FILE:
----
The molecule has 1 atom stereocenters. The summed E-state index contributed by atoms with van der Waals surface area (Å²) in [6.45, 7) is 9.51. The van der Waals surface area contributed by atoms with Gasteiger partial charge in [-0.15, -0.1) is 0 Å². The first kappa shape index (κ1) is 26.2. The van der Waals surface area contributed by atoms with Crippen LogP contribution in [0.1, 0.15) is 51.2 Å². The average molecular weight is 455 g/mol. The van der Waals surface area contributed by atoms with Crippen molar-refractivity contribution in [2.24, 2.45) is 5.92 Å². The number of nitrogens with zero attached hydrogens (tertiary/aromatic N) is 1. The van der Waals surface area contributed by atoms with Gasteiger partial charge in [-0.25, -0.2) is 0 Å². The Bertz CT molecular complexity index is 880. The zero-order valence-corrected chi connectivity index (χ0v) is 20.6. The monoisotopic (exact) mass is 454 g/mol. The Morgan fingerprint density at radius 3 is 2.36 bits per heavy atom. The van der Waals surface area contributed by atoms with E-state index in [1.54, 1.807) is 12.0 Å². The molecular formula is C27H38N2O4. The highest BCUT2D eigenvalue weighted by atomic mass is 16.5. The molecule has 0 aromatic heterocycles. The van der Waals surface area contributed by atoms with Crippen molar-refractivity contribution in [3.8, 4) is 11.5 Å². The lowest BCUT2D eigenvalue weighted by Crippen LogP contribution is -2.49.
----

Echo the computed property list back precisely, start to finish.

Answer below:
The molecule has 1 atom stereocenters. The summed E-state index contributed by atoms with van der Waals surface area (Å²) in [6.45, 7) is 9.51. The van der Waals surface area contributed by atoms with Gasteiger partial charge in [-0.15, -0.1) is 0 Å². The first kappa shape index (κ1) is 26.2. The van der Waals surface area contributed by atoms with Crippen LogP contribution in [0.1, 0.15) is 51.2 Å². The average molecular weight is 455 g/mol. The van der Waals surface area contributed by atoms with Crippen molar-refractivity contribution in [2.24, 2.45) is 5.92 Å². The number of nitrogens with zero attached hydrogens (tertiary/aromatic N) is 1. The van der Waals surface area contributed by atoms with Gasteiger partial charge in [-0.25, -0.2) is 0 Å². The Bertz CT molecular complexity index is 880. The zero-order valence-corrected chi connectivity index (χ0v) is 20.6. The monoisotopic (exact) mass is 454 g/mol. The Morgan fingerprint density at radius 3 is 2.36 bits per heavy atom. The van der Waals surface area contributed by atoms with E-state index in [1.54, 1.807) is 12.0 Å². The molecular formula is C27H38N2O4. The highest BCUT2D eigenvalue weighted by atomic mass is 16.5. The molecule has 0 aromatic heterocycles. The van der Waals surface area contributed by atoms with Crippen molar-refractivity contribution in [3.8, 4) is 11.5 Å². The lowest BCUT2D eigenvalue weighted by Crippen LogP contribution is -2.49.